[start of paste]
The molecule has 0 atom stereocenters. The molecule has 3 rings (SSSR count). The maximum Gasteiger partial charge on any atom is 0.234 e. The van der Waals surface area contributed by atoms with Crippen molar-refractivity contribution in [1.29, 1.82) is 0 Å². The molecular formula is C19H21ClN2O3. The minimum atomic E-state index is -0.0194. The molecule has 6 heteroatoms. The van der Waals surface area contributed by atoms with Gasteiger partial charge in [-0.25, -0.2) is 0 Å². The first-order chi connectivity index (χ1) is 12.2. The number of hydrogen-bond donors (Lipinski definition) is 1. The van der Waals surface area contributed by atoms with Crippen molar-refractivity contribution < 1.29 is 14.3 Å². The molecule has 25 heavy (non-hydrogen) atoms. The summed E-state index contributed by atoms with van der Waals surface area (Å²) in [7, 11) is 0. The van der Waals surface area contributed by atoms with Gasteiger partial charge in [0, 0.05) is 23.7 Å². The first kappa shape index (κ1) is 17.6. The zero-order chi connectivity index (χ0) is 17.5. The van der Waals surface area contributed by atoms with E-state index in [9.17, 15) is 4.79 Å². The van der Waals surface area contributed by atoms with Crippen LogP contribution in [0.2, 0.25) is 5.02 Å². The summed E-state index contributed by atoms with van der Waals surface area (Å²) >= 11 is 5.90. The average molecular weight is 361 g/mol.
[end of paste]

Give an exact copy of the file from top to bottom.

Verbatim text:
The molecule has 0 atom stereocenters. The molecule has 3 rings (SSSR count). The maximum Gasteiger partial charge on any atom is 0.234 e. The van der Waals surface area contributed by atoms with Crippen molar-refractivity contribution in [1.29, 1.82) is 0 Å². The molecular formula is C19H21ClN2O3. The minimum atomic E-state index is -0.0194. The molecule has 6 heteroatoms. The van der Waals surface area contributed by atoms with Gasteiger partial charge in [-0.25, -0.2) is 0 Å². The first-order chi connectivity index (χ1) is 12.2. The number of hydrogen-bond donors (Lipinski definition) is 1. The van der Waals surface area contributed by atoms with Crippen molar-refractivity contribution < 1.29 is 14.3 Å². The molecule has 25 heavy (non-hydrogen) atoms. The summed E-state index contributed by atoms with van der Waals surface area (Å²) in [7, 11) is 0. The van der Waals surface area contributed by atoms with Gasteiger partial charge in [0, 0.05) is 23.7 Å². The first kappa shape index (κ1) is 17.6. The zero-order chi connectivity index (χ0) is 17.5. The van der Waals surface area contributed by atoms with E-state index in [9.17, 15) is 4.79 Å². The van der Waals surface area contributed by atoms with Crippen LogP contribution in [0.2, 0.25) is 5.02 Å². The summed E-state index contributed by atoms with van der Waals surface area (Å²) >= 11 is 5.90. The average molecular weight is 361 g/mol.